In my book Yes, Chef you can see old photos of them: my Mom with her beautiful, long hair and my dark blonde Dad, sporting a stylishly scruffy beard. They were so cool, so ahead of their time, without even trying. So many of our neighbors and my friends couldn't understand what my parents had done in adopting us, especially children from Ethiopia, but the impact on our extended family was immediate. I had Canadian relatives and cousins from Korea. If we got into fights at school, it wasn't because we were adopted. If we didn't understand what a word meant, it wasn't because we were adopted. My mother made sure that fact never creeped into conversation and she didn't let it define us.
But that didn't mean we were oblivious to the fact that Linda and I had white parents and my parents had black children. This one time we were visiting D.C. and my mother had to take us kids and leave the city. She had been so excited to come to America, to buy copies of Essence and Ebony magazine so she could learn how to comb our hair and buy the products she needed to tame our unruly afros. But she was getting it from both sides -- white people couldn't understand what this Swedish woman was doing with two little Ethiopian children, and black people would be constantly asking her a thousand questions. This was the 1970's and there weren't celebrities adopting children from African countries. I was about eight years old at the time and I can remember thinking Anne-Marie was most disappointed because her expectations of that trip were not met; how times had changed when I accompanied my mom to a conference for adopted children and their families in our nation's capital some 30 years later.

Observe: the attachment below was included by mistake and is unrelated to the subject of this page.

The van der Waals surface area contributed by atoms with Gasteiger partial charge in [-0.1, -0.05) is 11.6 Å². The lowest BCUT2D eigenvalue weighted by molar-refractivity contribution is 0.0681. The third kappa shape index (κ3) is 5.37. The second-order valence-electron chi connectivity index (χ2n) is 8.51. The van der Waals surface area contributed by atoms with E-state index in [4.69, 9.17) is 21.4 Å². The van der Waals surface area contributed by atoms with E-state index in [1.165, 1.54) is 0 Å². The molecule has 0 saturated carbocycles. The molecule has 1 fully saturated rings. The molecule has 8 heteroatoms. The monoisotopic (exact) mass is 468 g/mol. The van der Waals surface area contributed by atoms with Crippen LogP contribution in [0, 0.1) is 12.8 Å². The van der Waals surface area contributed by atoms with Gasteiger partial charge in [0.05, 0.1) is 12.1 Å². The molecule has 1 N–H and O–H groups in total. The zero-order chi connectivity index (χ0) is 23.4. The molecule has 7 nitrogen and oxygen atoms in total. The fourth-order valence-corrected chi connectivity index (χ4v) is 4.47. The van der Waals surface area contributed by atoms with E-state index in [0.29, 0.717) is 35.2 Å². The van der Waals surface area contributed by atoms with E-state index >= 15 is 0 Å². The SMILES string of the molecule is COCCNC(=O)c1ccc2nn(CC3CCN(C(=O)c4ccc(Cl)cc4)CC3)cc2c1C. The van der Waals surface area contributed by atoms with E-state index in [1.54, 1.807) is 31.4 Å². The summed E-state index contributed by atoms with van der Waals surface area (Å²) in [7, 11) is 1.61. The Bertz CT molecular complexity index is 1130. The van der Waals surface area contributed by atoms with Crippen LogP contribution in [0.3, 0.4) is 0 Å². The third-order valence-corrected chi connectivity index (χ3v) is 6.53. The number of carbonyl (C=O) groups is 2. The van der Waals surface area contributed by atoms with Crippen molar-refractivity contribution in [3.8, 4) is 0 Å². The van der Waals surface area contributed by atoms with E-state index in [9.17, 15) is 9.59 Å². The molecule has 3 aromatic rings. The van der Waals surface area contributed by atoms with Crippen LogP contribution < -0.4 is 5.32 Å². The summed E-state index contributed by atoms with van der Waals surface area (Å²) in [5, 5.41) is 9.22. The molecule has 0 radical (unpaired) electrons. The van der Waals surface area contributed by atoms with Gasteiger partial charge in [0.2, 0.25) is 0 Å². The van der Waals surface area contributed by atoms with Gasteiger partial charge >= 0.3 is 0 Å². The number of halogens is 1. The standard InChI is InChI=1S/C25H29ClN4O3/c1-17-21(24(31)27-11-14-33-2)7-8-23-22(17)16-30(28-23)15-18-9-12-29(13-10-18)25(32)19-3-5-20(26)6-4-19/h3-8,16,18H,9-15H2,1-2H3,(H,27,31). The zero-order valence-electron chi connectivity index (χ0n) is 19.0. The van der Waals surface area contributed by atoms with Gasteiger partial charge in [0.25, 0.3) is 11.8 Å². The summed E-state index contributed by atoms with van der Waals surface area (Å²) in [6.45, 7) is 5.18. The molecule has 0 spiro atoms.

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A dozen times a week, easily, I am stopped on the street by someone -- most often a woman -- who tells me that she is the mother of an adopted child. More and more, over the past few years, these women have adopted a child from Ethiopia and they've read about me or seen me on TV and know my story. While I love to hear these stories, I always wonder when will be the time the "norm" will flip on its head again. Will there be black parents adopting white kids? I'm waiting for the moment when some rich Nigerian man decides he wants to adopt an Asian child. Is this happening yet and if not, what will it take to change the conversation? In an open-minded world, everything is a possibility.
Growing Up the Ethiopian Child of White Parents
From chef & author Marcus Samuelsson at Huffington Post, a recollection about growing up as an Ethiopian adoptee of white Swedish parents: